American Crow Feeding:
When I reached the other side I began my mile long round-trip hike through the snow and sand I noticed 2 American Crows eating the scraps of something.  I've never actually gotten a successful photo of this species because the exposure is so difficult (pure black with almost always a light background) but I wanted to give it a try.  So I positioned myself between the sun (or what remnants of the sun there were, as it was very overcast) and knelt down to get a good angle.  The crows were eating but kept a good eye on me (they are often times bullies, but will vacate their food if a larger animal comes along) and eventually took off. I had to dial in quite a bit of exposure compensation as the camera tried (incorrectly) will try to compensate for the vast areas of white, often rendering snow grey.  Unfortunately I didn't get the exposure spot on and had to bump my 'recovery' to 100% in Adobe Camera Raw to get some detail in the snow back.  After the Crows left, I inspected their prey and concluded their midday meal was a Common Eider Drake.  

Harlequin Ducks!
After my American Crow adventure, I realized that all of the Bonies were gone.  In about 30 minutes they ALL disappeared from the inlet.  This was rather disappointing as I was weary of seeing/photographing the Harlequins and now my consolation prize was gone. As I walked down the jetty I admired the seals that kept popping up for air, looking at my wondering what the heck I was.  I admire them for their enthusiasm even during the cold nasty days of winter.  As I got to the end of the jetty, I finally found my prize.  Four Harlequins amongst some much larger Common Eider.  I don't know why I thought the ducks would be larger, but I was quite surprised to see how small they were in comparison.  In my excitement (and caution in navigating the icy/wet jetty) I missed the focus on many photos and left rather disappointed.  As I tried to get in a better position, the gulls resting on the jetty around me screwed me as usual.  I cannot believe how many times Gulls will scare off my photography subject because they all decide to fly at once when there is no real threat.  Due to the lighting I was unable to get a good flight shot off (which is a true shame as they were SO close to me) and I didn't know they were about to take off, until the gulls spooked. The flight shot seen below was taken at a very slow shutter speed (SS) 1/250s and my exposure compensation was unfortunately set to +1 when -.33 would have served me better and provided for a quicker SS.  Before that, the Harlequins were truly indifferent to me (again, another possible example of birds seeing humans for their first time as they travel down south for the winter) but with everything else flying away, they figured they better get out of there and flew BACK to the West jetty where I had started.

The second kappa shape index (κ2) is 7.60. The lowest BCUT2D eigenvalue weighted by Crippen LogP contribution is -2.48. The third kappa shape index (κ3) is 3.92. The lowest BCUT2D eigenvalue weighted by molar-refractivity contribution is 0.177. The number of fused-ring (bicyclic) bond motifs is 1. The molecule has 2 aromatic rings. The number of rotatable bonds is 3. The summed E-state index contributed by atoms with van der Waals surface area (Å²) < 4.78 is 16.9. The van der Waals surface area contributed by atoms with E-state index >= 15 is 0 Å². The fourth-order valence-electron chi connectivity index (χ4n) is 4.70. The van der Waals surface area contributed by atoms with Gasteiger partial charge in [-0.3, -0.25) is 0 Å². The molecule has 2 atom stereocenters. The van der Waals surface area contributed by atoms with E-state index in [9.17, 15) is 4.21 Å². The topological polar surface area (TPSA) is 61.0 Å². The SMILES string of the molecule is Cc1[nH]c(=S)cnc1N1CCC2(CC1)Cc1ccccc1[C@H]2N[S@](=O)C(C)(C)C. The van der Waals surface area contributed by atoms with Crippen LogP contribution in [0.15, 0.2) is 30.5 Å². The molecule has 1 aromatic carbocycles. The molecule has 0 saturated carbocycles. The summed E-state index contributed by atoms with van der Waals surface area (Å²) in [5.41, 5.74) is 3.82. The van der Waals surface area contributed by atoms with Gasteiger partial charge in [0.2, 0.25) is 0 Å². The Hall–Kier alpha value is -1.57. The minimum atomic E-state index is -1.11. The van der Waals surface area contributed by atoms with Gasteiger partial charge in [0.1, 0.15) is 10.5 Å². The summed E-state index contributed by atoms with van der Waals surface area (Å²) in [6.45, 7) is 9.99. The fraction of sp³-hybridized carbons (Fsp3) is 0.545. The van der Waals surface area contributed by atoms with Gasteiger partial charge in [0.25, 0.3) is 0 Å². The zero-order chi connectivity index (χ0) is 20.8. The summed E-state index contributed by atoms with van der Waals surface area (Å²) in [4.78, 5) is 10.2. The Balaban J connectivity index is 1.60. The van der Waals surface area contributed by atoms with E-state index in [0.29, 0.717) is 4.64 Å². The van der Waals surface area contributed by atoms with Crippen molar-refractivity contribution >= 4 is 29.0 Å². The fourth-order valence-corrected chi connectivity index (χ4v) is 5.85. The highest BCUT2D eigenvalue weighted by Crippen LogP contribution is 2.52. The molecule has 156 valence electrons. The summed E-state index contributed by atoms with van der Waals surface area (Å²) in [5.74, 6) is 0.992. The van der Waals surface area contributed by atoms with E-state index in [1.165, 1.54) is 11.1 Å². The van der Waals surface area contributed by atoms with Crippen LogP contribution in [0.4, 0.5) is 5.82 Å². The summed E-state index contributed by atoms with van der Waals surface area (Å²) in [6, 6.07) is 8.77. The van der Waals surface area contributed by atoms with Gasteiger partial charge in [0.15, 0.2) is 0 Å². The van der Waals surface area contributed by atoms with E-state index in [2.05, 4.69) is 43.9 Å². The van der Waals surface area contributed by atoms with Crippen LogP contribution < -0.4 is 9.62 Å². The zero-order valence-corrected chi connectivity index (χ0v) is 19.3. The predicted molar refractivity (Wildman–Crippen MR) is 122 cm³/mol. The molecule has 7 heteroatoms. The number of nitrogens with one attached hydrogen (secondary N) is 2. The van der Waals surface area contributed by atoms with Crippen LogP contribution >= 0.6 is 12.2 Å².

Eagles? Check! Owls? Well. . .

Shinnecock Inlet
I was off from work on Friday thanks to the birthday celebration of the fantastic President, Abe Lincoln.  Now, while the rest of the country is satisfied with combining Lincoln's and Washington's birthdays into a "President's Day", my employer gives each former leader equal respect!  I began my very long day by rising early and shooting over to Shinnecock Inlet where 5 Harlequin Ducks had been reported the previous day.  While the weather conditions were perfect, the birds were no where to be found.  I know now that they WERE in fact there (albeit later in the morning) and I may have simply missed them as I had expected them to be larger in size than they really are (more on that in the next posting).  I photographed some Red-Breasted Mergansers (below) as well as a Black Scoter while searching for the uncommon ducks.  After 15 minutes of searching, I hopped in my car and headed to Syosset to pickup the rest of my crew (Vinny Pellegrino and the President of the Huntington-Oyster Bay Audubon Society, Stella Miller) before heading to Croton-On-Hudson for Bald Eagles which had been reported as plentiful.

Croton Point Park
Let me preface the remaining photos with this:  These TECHNICALLY shouldn't be on this "blog" as they were not photographed on Long Island, but. . . they're close enough!